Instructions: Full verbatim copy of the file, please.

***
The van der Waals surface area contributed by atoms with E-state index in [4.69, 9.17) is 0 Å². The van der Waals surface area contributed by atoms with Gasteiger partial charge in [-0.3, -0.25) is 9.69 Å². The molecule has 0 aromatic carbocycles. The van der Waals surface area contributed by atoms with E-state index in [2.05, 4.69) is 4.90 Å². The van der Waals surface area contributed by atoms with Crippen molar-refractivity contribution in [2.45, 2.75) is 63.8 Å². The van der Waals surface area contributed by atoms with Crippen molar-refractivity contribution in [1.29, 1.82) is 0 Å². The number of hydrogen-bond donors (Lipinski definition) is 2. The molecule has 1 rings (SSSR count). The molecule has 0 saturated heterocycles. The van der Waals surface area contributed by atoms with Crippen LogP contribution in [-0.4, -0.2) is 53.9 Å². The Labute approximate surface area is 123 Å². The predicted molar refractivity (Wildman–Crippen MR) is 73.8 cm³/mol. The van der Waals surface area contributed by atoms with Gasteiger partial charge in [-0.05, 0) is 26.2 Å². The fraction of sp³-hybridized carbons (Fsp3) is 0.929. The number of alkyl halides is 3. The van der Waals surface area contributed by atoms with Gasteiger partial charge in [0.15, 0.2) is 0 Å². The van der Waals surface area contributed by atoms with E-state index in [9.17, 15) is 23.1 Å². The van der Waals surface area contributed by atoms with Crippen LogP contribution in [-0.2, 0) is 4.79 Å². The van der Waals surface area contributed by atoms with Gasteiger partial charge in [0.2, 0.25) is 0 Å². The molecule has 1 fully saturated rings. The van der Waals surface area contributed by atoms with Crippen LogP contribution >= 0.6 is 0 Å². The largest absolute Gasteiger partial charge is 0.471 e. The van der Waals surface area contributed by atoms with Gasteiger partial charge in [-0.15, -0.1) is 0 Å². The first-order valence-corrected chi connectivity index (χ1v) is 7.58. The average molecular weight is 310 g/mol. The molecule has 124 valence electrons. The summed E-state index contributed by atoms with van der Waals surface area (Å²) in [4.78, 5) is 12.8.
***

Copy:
The van der Waals surface area contributed by atoms with E-state index in [4.69, 9.17) is 0 Å². The van der Waals surface area contributed by atoms with Gasteiger partial charge in [-0.3, -0.25) is 9.69 Å². The molecule has 0 aromatic carbocycles. The van der Waals surface area contributed by atoms with E-state index in [2.05, 4.69) is 4.90 Å². The van der Waals surface area contributed by atoms with Crippen molar-refractivity contribution in [2.45, 2.75) is 63.8 Å². The van der Waals surface area contributed by atoms with Crippen molar-refractivity contribution in [1.29, 1.82) is 0 Å². The number of hydrogen-bond donors (Lipinski definition) is 2. The molecule has 1 rings (SSSR count). The molecule has 0 saturated heterocycles. The van der Waals surface area contributed by atoms with Crippen LogP contribution in [-0.4, -0.2) is 53.9 Å². The Labute approximate surface area is 123 Å². The predicted molar refractivity (Wildman–Crippen MR) is 73.8 cm³/mol. The van der Waals surface area contributed by atoms with Gasteiger partial charge in [-0.05, 0) is 26.2 Å². The fraction of sp³-hybridized carbons (Fsp3) is 0.929. The number of alkyl halides is 3. The van der Waals surface area contributed by atoms with Gasteiger partial charge in [0.15, 0.2) is 0 Å². The van der Waals surface area contributed by atoms with E-state index in [9.17, 15) is 23.1 Å². The van der Waals surface area contributed by atoms with Crippen LogP contribution in [-0.2, 0) is 4.79 Å². The van der Waals surface area contributed by atoms with Gasteiger partial charge in [0.2, 0.25) is 0 Å². The molecule has 1 fully saturated rings. The van der Waals surface area contributed by atoms with Crippen LogP contribution >= 0.6 is 0 Å². The largest absolute Gasteiger partial charge is 0.471 e. The van der Waals surface area contributed by atoms with Gasteiger partial charge in [-0.15, -0.1) is 0 Å². The first-order valence-corrected chi connectivity index (χ1v) is 7.58. The average molecular weight is 310 g/mol. The molecule has 124 valence electrons. The summed E-state index contributed by atoms with van der Waals surface area (Å²) in [4.78, 5) is 12.8.